Environmental groups launch EU campaign to ban all pesticides by 2035

File photo
File photo
Ciaran Moran

Ciaran Moran

A new campaign has been launched by EU environmental groups to ban all pesticides by 2035.

Civil society organisations from across the EU have submitted a proposal to the European Commission for a European Citizens' Initiative (ECI) calling for new legislation to phase out pesticides.

The campaign has been started by a cross-sector alliance of civil society organisations covering the environment, health, farming and beekeeping. Amongst others, the organisers include the European networks Friends of the Earth Europe and the Pesticide Action Network (PAN) as well as the Munich Environmental Institute, the Aurelia foundation (Germany), Générations Futures (France) and GLOBAL 2000/Friends of the Earth Austria.

The proposal calls on the European Commission to introduce legal proposals to:

  • Phase out synthetic pesticides by 2035: Phase out synthetic pesticides in EU agriculture by 80pc by 2030, starting with the most hazardous, to become 100pc free of synthetic pesticides by 2035
  • Restore biodiversity: Restore natural ecosystems in agricultural areas so that farming becomes a vector of biodiversity recovery
  • Support farmers in the transition: Reform agriculture by prioritising small scale, diverse and sustainable farming, supporting a rapid increase in agroecological and organic practice, and enabling independent farmer-based training and research into pesticide- and GMO-free farming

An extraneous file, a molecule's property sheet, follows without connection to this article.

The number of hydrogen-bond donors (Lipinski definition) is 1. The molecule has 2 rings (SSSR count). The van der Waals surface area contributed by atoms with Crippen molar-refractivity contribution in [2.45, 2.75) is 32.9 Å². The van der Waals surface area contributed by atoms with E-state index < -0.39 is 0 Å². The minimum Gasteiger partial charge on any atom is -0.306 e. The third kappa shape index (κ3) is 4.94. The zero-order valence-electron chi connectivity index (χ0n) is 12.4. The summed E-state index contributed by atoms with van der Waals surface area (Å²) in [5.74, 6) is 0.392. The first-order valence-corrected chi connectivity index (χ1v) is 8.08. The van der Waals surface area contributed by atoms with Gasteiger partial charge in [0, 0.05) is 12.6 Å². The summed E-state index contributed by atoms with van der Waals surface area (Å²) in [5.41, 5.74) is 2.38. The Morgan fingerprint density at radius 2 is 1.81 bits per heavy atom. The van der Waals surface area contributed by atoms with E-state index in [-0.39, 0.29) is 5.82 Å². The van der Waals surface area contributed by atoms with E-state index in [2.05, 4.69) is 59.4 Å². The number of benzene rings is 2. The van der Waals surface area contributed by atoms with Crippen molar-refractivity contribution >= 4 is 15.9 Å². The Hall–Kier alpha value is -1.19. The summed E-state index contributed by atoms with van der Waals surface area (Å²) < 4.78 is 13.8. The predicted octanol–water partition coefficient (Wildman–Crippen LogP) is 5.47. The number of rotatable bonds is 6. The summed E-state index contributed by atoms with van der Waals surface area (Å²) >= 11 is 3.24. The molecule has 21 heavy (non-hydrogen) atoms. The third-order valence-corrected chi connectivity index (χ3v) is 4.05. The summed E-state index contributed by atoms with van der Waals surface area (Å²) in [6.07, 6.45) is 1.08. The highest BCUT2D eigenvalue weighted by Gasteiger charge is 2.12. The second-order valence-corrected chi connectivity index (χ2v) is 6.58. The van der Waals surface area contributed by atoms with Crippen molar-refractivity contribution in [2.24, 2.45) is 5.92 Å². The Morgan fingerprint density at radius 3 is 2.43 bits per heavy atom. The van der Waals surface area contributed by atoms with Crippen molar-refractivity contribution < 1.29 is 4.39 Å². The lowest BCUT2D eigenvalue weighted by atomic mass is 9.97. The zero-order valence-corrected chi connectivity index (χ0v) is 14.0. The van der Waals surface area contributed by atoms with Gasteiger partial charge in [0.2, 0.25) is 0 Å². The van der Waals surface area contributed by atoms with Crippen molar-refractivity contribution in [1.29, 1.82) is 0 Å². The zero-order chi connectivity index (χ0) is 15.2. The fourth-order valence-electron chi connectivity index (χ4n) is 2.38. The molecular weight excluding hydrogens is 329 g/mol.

"We are facing an emergency with nature disappearing at an unprecedented rate, said Adrian Bebb, food and farming campaigner at Friends of the Earth Europe.

"We are launching this campaign to show that the public supports decision makers to take much bolder steps to transform our agriculture, save nature and support sustainable farmers that protect our countryside," he added.

It comes as governments are meeting to approve a special report from the Intergovernmental Panel on Climate Change (IPCC), which is set to be published on Thursday.

The report will look at the climate impacts of land, such as agriculture and deforestation, which account for around a quarter of greenhouse gas emissions, and the effects of rising temperatures for landscapes and society.

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It is also expected to look at ways that the land can help tackle climate change and deliver other benefits such as food security and wildlife protection, for example through reforestation and sustainable agriculture.

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